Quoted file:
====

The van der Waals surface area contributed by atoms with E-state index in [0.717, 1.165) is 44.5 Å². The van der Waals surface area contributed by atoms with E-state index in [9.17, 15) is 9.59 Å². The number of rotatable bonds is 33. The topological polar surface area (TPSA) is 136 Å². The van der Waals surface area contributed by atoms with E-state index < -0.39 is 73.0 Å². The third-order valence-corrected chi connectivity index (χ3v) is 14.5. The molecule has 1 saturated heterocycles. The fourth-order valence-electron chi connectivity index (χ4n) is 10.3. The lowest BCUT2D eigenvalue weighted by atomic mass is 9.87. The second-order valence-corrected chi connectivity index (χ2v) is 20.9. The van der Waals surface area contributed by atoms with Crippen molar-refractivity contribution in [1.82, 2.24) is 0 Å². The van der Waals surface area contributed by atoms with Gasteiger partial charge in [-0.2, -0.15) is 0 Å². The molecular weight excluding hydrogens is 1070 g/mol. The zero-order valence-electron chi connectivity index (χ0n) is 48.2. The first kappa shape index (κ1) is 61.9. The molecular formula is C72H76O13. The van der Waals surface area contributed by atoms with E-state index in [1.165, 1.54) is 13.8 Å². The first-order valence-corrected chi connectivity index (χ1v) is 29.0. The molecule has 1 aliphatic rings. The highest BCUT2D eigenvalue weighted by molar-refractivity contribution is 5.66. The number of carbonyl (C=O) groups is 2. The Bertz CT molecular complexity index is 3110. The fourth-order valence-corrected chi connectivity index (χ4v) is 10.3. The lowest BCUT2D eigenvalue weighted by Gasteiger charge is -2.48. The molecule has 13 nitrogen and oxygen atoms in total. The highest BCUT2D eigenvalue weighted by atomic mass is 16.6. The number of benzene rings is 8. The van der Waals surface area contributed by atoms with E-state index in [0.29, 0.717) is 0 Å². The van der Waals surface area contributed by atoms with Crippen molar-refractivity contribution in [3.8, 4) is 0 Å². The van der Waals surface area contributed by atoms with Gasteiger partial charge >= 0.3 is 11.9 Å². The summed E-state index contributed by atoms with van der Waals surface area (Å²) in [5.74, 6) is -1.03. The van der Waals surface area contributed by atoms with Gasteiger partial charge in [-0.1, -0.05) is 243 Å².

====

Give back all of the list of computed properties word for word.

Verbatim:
The van der Waals surface area contributed by atoms with E-state index in [0.717, 1.165) is 44.5 Å². The van der Waals surface area contributed by atoms with E-state index in [9.17, 15) is 9.59 Å². The number of rotatable bonds is 33. The topological polar surface area (TPSA) is 136 Å². The van der Waals surface area contributed by atoms with E-state index < -0.39 is 73.0 Å². The third-order valence-corrected chi connectivity index (χ3v) is 14.5. The molecule has 1 saturated heterocycles. The fourth-order valence-electron chi connectivity index (χ4n) is 10.3. The lowest BCUT2D eigenvalue weighted by atomic mass is 9.87. The second-order valence-corrected chi connectivity index (χ2v) is 20.9. The van der Waals surface area contributed by atoms with Crippen molar-refractivity contribution in [1.82, 2.24) is 0 Å². The van der Waals surface area contributed by atoms with Gasteiger partial charge in [-0.2, -0.15) is 0 Å². The molecular weight excluding hydrogens is 1070 g/mol. The zero-order valence-electron chi connectivity index (χ0n) is 48.2. The first kappa shape index (κ1) is 61.9. The molecular formula is C72H76O13. The van der Waals surface area contributed by atoms with E-state index in [1.165, 1.54) is 13.8 Å². The first-order valence-corrected chi connectivity index (χ1v) is 29.0. The molecule has 1 aliphatic rings. The highest BCUT2D eigenvalue weighted by molar-refractivity contribution is 5.66. The number of carbonyl (C=O) groups is 2. The Bertz CT molecular complexity index is 3110. The fourth-order valence-corrected chi connectivity index (χ4v) is 10.3. The lowest BCUT2D eigenvalue weighted by Gasteiger charge is -2.48. The molecule has 13 nitrogen and oxygen atoms in total. The highest BCUT2D eigenvalue weighted by atomic mass is 16.6. The number of benzene rings is 8. The van der Waals surface area contributed by atoms with E-state index in [0.29, 0.717) is 0 Å². The van der Waals surface area contributed by atoms with Crippen molar-refractivity contribution in [3.8, 4) is 0 Å². The van der Waals surface area contributed by atoms with Gasteiger partial charge >= 0.3 is 11.9 Å². The summed E-state index contributed by atoms with van der Waals surface area (Å²) in [5.74, 6) is -1.03. The van der Waals surface area contributed by atoms with Gasteiger partial charge in [-0.1, -0.05) is 243 Å².